Ten thousand years ago, a fierce wind struck southern Massachusetts and an old and great white pine collapsed. Down it fell with a splash, sinking into the cold wet muck at the bottom of a pond it bordered.

Today, the wind still whips at that site, on an Island severed from the mainland 5,000 years ago. Over many millennia, the fierce waters of Chilmark’s south shore have beaten the old bog and highland into Stonewall Beach, and that same white pine juts out from the beach like a lightning bolt from the past.

At least, that’s the theory.

On a recent afternoon, measuring tape in hand, David R. Foster, former director of the Harvard Forest ecological research program, eagerly shuffled up the black-earth cliff and sidled up to the base of the tree, revealed in recent years by erosion. The tree was 16 feet long, according to his measurements, and 16 inches in diameter. The distance between knots, Mr. Foster said, indicate a healthy and vigorous tree, and its wood is in remarkably good condition.

“You could take this and bring it to a sawmill and cut it up and make boards out of it,” he said, placing his hand on the trunk for stability. “These trees are so well preserved; they are completely intact...it really looks like a stand of trees blew over while they were still alive.”

Tree points the way to the Island's past, when it was once connected to the mainland. — Ray Ewing

It is an astounding find, a cluster of perfectly preserved white pines from the early Holocene, complete with the ancient soil in which they were buried. By studying that old wood, and the microscopic clues left in the earthy cliffs that hold it, Mr. Foster and his colleagues have been able to get a rare glimpse into Vineyard forests of yesteryear, gaining insight into the Island’s past and present. Results from their study will be released in a forthcoming article in the scientific journal Rhodora.

Mr. Foster said he found out about the ancient tree through West Tisbury resident Prudy Burt, whose nephew Caleb noticed it on a stroll down Stonewall Beach back in 2018. The site presented a unique opportunity to study how individual trees reacted to ancient environmental conditions.

Mr. Foster engaged the help of palaeoecological experts he befriended during three decades as director of the Harvard Forest ecological research program. Mr. Foster retired as director in 2020 but remains an active forest advocate and researcher.

One of his first calls was to Wyatt Oswald, an environmental scientist at Emerson University who works with Harvard Forest.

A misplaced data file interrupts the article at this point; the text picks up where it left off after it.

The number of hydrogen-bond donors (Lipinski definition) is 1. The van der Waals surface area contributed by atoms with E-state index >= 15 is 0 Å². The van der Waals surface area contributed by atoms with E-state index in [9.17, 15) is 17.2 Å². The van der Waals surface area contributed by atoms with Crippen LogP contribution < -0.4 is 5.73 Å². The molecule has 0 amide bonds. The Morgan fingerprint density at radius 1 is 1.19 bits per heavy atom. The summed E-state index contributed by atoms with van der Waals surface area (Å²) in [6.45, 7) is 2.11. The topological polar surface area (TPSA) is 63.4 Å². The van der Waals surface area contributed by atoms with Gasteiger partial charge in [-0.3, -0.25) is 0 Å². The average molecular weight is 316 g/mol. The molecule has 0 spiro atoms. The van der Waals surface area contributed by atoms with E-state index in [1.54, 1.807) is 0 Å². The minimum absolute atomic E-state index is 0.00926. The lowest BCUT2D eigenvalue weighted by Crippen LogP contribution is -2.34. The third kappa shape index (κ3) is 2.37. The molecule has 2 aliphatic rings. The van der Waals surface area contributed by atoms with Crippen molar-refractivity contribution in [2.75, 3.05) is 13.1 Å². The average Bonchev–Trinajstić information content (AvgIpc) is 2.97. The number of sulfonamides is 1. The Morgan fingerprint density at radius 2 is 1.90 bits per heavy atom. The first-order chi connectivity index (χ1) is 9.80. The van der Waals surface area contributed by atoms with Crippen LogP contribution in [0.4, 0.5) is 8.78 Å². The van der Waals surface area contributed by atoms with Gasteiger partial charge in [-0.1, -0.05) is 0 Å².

“I walked into my office one day at Harvard Forest and on my desk were these pieces of wood and a handwritten note from David, and he had put some peat in the fridge,” Mr. Oswald said.

Mr. Oswald’s role was to form a picture of the forest, and the individual organisms’ environmental context. To do this, he went to the fridge and pulled out the old dirt — or peat — that Mr. Foster had placed there.

Before he retired, Mr. Foster was the director of the Harvard Forest ecological research program. — Ray Ewing

Peat is another word for a particular kind of soil that accumulates in anaerobic (that is, oxygen-free) conditions at the bottom of ponds and wetlands. Just as those conditions are perfect for preserving a great old pine, they also preserve millions of minuscule pollen particles.

The analysis of ancient pollen particles is precisely Mr. Oswald’s specialty.

The group also consulted with paleoclimatologist Bryan Shuman, and a description unfolded of a dry, cold climate comparable to northern Minnesota populated with white pine, birch and holly. This description compared with earlier Vineyard studies, which gave researchers an opportunity to narrow their studies to more localized conditions.

“It’s pretty amazing that you can get some sense of how these trees were doing 10,000 years ago,” Mr. Oswald said.

That great jutting trunk, for example, could be identified by Professor Barry Goodell through the whorled knots particular to white pine. The distance between those whorls indicates a history of vigorous growth.

In the future, Mr. Oswald said, he hopes they can take a core sample of the tree, to learn more about its conditions via its growth rings.

Beach erosion is unearthing the past. — Ray Ewing

“I hope it sets up other curious people who want to work on this...I think we’ve really just begun to take advantage of the huge amount of material that’s spilling out of this beach,” he said.

The research adds yet another chapter to the white pine’s complex relationship with Vineyard forests. Once common, they began to die off about 5,000 years ago as the climate warmed. In more recent years, the tree was reintroduced to the Island.

“You’ve got this interesting situation where it’s not native, but it historically was native and it grows well here . . . it was, for example, planted by the state in the State Forest. Big mistake,” Mr. Foster said.

Now, white pine threatens to take over delicate native scrub-oak landscapes, he said.

“The big lesson from studying the past is, yes, change is constant, but the change we are generating these days is at such an extraordinary pace relative to the past,” he said.

The contrast between past and present, Mr. Foster continued, is striking, a major reason the ancient landscapes of Martha’s Vineyard remain his muse.

“I get inspired by the land, and by the fact that there are people out there who are so passionate about it,” he said.